Hello!

May 31, 2018

21 Comments

A Mum explains why she never expects her children to say “hi” on command.

As a kid, my mum expected my brother and I to avoid embarrassing her at all costs. She’d coach us before leaving the house and before arriving at our whatever destination, saying, “eat while we are home so you don’t go begging for food at Susan’s house,” or “we are going in and out of this store so keep your hands to yourself.”

 

Always Respect Your Elders

One of her rules, like most parents, was to always respect our elders. When someone older than you asked something of you, you did it — no questions asked. If we ever felt as though an elder had crossed the line, we were to tell her so that she could handle it, not us. This meant that no matter what mood we were in or how crappy our day might have been, when an adult entered a room or spoke to us, we are supposed to respond every single time.

Looking back, I understand most of my mother’s rules now that I’m a parent but making my kid say hello to strangers is not one of them.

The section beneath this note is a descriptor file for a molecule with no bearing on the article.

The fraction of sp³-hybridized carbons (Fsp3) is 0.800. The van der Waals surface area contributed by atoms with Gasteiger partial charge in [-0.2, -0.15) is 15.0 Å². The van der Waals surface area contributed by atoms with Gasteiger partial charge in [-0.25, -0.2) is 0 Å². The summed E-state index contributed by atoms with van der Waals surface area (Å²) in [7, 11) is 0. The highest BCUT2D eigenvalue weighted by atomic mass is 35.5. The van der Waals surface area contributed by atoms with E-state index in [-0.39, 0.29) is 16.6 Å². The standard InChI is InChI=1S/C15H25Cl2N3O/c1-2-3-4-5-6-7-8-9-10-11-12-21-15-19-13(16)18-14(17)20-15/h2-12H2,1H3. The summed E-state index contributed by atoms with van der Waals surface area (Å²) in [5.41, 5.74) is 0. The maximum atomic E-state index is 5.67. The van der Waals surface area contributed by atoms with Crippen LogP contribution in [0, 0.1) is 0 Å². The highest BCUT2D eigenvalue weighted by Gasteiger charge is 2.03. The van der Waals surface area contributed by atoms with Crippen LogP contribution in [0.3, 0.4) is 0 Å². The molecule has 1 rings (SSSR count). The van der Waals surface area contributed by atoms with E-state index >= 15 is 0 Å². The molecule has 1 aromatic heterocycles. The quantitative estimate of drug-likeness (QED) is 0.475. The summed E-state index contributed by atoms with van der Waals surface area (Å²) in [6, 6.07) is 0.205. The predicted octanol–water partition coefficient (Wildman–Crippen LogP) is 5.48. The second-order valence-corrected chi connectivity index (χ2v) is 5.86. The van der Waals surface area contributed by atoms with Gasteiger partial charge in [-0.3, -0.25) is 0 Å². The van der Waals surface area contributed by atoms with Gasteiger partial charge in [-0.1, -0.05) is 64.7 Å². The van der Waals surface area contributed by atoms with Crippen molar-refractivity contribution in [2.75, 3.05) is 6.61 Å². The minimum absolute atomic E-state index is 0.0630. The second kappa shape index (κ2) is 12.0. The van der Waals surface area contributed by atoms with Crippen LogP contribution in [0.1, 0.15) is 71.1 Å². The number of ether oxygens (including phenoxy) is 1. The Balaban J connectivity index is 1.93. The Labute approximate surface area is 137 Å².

Why Should My Son Say Hello To You?

When my son was a fresh newborn, he looked like an old, grown man who was completely over it. His eyebrows were thick and always furrowed, and the smiles and “goo goo, ga ga” comments from strangers were met with blank stares. My baby was serious. And as he grew up and learned how to speak, he didn’t change much. Even now, he continues to be incredibly selective over the people he speaks to. Outside of close family, he simply never really expresses a desire to entertain conversations with strangers. And honestly? I’ve never seen an issue with it.

When my son was around 2 years old and we were walking down the street or through a store, strangers would kindly say “hi” and wave at us. Instead of responding, he’d look at them, then look at me and say, “I don’t want to speak to them.” Though he’s pretty consistent with not wanting to talk to strangers, this isn’t always the norm. Sometimes he’ll want to speak to every single person he passes — the mailman, the guy walking his dog across the street, it doesn’t matter. On any given day his mood towards strangers and friends varies and I have a difficult time seeing the problem why I should force him to be “more friendly.”

Kids Are Supposed To Be ON Or OFF

Often times, society treats babies and young children as these little humans with only two settings: on and off. When they’re on, they’re expected to be on: happy and smiling and doing something cute. When they’re off, it’s only because they’re asleep. The truth is that my child, and yours too, are human — allowed to have a bad day, irritated emotions, and to be in moods where they don’t want to talk to people.

Kids Still Have Feelings